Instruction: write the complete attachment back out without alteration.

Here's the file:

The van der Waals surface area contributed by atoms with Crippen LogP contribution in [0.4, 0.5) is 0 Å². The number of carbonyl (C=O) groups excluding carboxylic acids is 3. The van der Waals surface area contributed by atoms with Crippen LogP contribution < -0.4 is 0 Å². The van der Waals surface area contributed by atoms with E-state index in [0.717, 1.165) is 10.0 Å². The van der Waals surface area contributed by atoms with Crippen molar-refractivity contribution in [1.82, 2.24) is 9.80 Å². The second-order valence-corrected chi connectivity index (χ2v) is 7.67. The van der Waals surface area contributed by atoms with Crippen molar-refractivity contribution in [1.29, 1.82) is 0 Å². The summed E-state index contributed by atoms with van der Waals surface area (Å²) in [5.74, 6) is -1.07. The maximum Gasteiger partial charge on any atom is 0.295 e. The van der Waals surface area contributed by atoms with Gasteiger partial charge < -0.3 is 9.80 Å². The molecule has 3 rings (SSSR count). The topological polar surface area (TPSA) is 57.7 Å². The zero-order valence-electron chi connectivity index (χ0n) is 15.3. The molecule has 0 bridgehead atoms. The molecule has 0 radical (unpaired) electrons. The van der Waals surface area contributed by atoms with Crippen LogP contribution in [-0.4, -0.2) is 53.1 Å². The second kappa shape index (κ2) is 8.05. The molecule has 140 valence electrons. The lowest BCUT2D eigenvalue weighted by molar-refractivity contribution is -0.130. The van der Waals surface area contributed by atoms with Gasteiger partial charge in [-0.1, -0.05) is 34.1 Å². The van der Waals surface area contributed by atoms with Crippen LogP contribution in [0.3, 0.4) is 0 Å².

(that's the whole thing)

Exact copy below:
The van der Waals surface area contributed by atoms with Crippen LogP contribution in [0.4, 0.5) is 0 Å². The number of carbonyl (C=O) groups excluding carboxylic acids is 3. The van der Waals surface area contributed by atoms with Crippen LogP contribution < -0.4 is 0 Å². The van der Waals surface area contributed by atoms with E-state index in [0.717, 1.165) is 10.0 Å². The van der Waals surface area contributed by atoms with Crippen molar-refractivity contribution in [1.82, 2.24) is 9.80 Å². The second-order valence-corrected chi connectivity index (χ2v) is 7.67. The van der Waals surface area contributed by atoms with Crippen molar-refractivity contribution in [1.29, 1.82) is 0 Å². The summed E-state index contributed by atoms with van der Waals surface area (Å²) in [5.74, 6) is -1.07. The maximum Gasteiger partial charge on any atom is 0.295 e. The van der Waals surface area contributed by atoms with Gasteiger partial charge < -0.3 is 9.80 Å². The molecule has 3 rings (SSSR count). The topological polar surface area (TPSA) is 57.7 Å². The zero-order valence-electron chi connectivity index (χ0n) is 15.3. The molecule has 0 bridgehead atoms. The molecule has 0 radical (unpaired) electrons. The van der Waals surface area contributed by atoms with Crippen LogP contribution in [-0.4, -0.2) is 53.1 Å². The second kappa shape index (κ2) is 8.05. The molecule has 140 valence electrons. The lowest BCUT2D eigenvalue weighted by molar-refractivity contribution is -0.130. The van der Waals surface area contributed by atoms with Gasteiger partial charge in [-0.1, -0.05) is 34.1 Å². The van der Waals surface area contributed by atoms with Crippen LogP contribution in [0.3, 0.4) is 0 Å².